Taming the Monkey Mind With Tibetan Yoga
Tibetan yoga has been one of the integrative therapies at MD Anderson Cancer Center since 1997. Dr. Chaoul, who received his doctorate in Tibetan studies, endorses Tibetan yoga to reduce chronic stress, anxiety, and sleep disorders, and to improve quality of life and cognitive function. Through Tibetan yoga, Dr. Chaoul says one can maintain stillness to help release the mental, physical, and spiritual obstacles. “That stillness can be a doorway to openness,” he says.
Tibetan yoga is a powerful practice to reach a higher level of focus, clarity, calm, and awareness. “The breath is a wild horse,” says Dr. Chaoul. “The mind is its rider and has a tendency to monkey. When we hold the breath, we help the holding of the mind, so it can gain control and focus, and relax in that state of mind. Meditation is a state of mind that is both calm and aware.”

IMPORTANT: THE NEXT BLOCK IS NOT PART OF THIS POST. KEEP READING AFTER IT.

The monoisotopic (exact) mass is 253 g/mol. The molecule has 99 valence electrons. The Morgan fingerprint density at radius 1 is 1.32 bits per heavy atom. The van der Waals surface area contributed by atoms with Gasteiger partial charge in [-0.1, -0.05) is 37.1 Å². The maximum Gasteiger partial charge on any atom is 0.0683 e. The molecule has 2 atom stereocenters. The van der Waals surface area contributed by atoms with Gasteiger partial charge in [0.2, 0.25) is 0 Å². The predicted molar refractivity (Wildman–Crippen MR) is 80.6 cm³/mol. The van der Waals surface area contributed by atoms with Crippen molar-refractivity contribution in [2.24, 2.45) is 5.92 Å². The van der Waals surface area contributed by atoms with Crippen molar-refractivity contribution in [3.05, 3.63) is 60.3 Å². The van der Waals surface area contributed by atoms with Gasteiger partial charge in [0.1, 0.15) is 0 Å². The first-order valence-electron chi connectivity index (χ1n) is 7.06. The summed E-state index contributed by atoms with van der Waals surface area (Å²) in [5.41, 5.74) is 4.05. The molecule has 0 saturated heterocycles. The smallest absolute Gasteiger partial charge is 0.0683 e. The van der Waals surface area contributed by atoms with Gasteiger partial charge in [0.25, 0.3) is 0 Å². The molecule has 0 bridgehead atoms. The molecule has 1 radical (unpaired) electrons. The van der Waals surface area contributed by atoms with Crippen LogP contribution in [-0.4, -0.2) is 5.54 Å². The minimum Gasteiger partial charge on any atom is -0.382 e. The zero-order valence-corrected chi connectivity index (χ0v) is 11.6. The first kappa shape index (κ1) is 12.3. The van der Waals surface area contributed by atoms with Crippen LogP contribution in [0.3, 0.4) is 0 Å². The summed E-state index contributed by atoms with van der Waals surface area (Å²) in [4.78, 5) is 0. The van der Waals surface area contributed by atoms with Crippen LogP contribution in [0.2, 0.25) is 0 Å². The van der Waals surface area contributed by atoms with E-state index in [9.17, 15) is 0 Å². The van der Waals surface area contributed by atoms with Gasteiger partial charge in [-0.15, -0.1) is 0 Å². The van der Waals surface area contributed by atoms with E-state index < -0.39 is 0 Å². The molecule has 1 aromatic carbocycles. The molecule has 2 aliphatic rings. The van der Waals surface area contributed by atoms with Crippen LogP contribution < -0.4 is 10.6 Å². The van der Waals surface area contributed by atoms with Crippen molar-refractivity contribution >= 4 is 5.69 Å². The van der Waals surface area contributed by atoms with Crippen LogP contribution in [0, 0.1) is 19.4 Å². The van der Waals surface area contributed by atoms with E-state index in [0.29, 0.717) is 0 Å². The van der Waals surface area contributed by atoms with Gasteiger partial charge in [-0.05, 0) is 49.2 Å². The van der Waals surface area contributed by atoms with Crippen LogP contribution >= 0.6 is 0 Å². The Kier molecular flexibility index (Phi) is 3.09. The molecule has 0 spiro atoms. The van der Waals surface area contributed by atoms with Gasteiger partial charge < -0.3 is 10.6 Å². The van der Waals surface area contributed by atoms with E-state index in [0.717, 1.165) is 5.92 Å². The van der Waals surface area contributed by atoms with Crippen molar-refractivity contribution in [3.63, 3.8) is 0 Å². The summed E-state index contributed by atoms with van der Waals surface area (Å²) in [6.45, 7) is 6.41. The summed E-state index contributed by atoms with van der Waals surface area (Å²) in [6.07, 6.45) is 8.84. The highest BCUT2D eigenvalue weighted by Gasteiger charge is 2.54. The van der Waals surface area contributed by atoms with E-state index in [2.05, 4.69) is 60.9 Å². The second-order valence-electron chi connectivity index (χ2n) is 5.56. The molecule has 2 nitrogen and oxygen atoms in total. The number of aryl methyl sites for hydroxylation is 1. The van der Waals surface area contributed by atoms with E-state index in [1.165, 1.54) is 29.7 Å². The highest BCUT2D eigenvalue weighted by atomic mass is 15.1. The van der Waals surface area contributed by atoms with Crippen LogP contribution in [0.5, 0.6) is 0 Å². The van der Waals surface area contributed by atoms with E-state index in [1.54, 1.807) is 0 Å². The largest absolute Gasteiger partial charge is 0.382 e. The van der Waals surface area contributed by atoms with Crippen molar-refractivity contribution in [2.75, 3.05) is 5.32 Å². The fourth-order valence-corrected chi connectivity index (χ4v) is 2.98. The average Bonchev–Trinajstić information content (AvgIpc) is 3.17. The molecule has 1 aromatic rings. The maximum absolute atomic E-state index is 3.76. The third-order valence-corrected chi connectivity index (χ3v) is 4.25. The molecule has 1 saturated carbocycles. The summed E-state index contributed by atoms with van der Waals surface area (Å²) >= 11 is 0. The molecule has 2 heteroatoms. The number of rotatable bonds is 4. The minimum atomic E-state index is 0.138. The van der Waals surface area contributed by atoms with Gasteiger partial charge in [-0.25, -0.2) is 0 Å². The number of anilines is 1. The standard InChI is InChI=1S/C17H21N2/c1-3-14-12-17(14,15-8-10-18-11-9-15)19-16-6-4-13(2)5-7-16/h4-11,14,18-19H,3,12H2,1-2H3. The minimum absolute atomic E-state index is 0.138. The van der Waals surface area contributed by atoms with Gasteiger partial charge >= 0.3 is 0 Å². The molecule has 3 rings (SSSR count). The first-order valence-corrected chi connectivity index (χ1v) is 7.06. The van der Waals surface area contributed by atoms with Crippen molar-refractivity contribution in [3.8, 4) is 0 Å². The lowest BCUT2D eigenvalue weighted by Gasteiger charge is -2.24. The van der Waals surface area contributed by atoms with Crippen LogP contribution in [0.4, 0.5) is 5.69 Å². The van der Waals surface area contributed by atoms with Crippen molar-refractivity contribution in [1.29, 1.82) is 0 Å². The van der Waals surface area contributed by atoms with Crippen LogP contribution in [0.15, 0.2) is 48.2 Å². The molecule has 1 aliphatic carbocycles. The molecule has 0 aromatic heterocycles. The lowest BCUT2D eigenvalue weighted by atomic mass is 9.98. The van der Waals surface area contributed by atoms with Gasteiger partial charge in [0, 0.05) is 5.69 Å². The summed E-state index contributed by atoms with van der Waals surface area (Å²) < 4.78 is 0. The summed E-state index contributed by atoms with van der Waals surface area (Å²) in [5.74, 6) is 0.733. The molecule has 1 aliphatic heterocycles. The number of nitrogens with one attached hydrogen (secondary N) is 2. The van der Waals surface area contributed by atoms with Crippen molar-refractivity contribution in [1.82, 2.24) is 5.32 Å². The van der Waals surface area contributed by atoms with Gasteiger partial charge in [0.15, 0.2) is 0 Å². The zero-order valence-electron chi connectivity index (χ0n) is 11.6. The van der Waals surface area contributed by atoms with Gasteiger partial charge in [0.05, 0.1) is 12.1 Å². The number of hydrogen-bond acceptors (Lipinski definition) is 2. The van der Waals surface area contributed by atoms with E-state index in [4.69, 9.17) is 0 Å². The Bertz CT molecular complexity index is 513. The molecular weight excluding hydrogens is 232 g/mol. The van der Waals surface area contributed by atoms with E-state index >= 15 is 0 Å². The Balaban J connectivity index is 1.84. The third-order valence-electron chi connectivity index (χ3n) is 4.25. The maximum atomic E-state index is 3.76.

Dr. Chaoul provides an 11-minute practice to his patients (on CD), and refers to it as his “connecting with the heart.” The hard part, he acknowledges, is “what happens the other 23 hours and 49 minutes in the day.” Therefore he prescribes ‘meditation pills,’ short meditation moments during the day.
Sleep Like a Baby With Yoga Nidra
While one may not be able to fully eliminate the side effects that cancer and its treatments wreak on patients, integrative medicine surely can help. Smitha Mallaiah, a yoga therapist at MD Anderson Cancer Center in Houston, notes that years ago, the plague and cholera were rampant. Now, with diseases like those mostly eliminated, a big part of our lifestyle is stress, which can lead to diseases. Mallaiah says that relaxation is essential in the treatment of patients and also within society, given the high stress and fast-paced lifestyles most of us live.
“Yoga chill pills” are found very helpful, especially in the form of Yoga Nidra. This is particularly the case among those diagnosed with cancer. Sleep disturbances are among the most common cancer-related symptoms, with about 15 to 95 percent of cancer patients reporting sleep disturbances during and post-treatment.